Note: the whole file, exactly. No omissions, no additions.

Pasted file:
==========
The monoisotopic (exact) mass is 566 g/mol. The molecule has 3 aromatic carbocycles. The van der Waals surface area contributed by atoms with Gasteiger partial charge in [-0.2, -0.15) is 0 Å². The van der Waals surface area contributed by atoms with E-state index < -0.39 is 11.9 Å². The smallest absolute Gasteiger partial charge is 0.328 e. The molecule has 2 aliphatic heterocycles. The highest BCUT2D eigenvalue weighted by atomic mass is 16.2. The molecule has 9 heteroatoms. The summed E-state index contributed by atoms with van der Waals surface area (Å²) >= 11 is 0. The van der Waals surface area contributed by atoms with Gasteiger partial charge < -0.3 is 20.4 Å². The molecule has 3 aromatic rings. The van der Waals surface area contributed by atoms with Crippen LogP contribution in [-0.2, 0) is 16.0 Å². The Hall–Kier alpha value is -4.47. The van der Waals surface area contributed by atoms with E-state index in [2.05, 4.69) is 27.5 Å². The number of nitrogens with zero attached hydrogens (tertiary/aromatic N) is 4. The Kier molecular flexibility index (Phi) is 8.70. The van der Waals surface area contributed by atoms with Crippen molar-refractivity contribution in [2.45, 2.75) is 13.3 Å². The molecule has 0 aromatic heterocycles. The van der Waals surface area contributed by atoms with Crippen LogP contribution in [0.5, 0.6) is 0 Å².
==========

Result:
The monoisotopic (exact) mass is 566 g/mol. The molecule has 3 aromatic carbocycles. The van der Waals surface area contributed by atoms with Gasteiger partial charge in [-0.2, -0.15) is 0 Å². The van der Waals surface area contributed by atoms with E-state index < -0.39 is 11.9 Å². The smallest absolute Gasteiger partial charge is 0.328 e. The molecule has 2 aliphatic heterocycles. The highest BCUT2D eigenvalue weighted by atomic mass is 16.2. The molecule has 9 heteroatoms. The summed E-state index contributed by atoms with van der Waals surface area (Å²) >= 11 is 0. The van der Waals surface area contributed by atoms with Gasteiger partial charge < -0.3 is 20.4 Å². The molecule has 3 aromatic rings. The van der Waals surface area contributed by atoms with Crippen LogP contribution in [-0.2, 0) is 16.0 Å². The Hall–Kier alpha value is -4.47. The van der Waals surface area contributed by atoms with E-state index in [2.05, 4.69) is 27.5 Å². The number of nitrogens with zero attached hydrogens (tertiary/aromatic N) is 4. The Kier molecular flexibility index (Phi) is 8.70. The van der Waals surface area contributed by atoms with Crippen molar-refractivity contribution in [2.45, 2.75) is 13.3 Å². The molecule has 0 aromatic heterocycles. The van der Waals surface area contributed by atoms with Crippen LogP contribution in [0.5, 0.6) is 0 Å².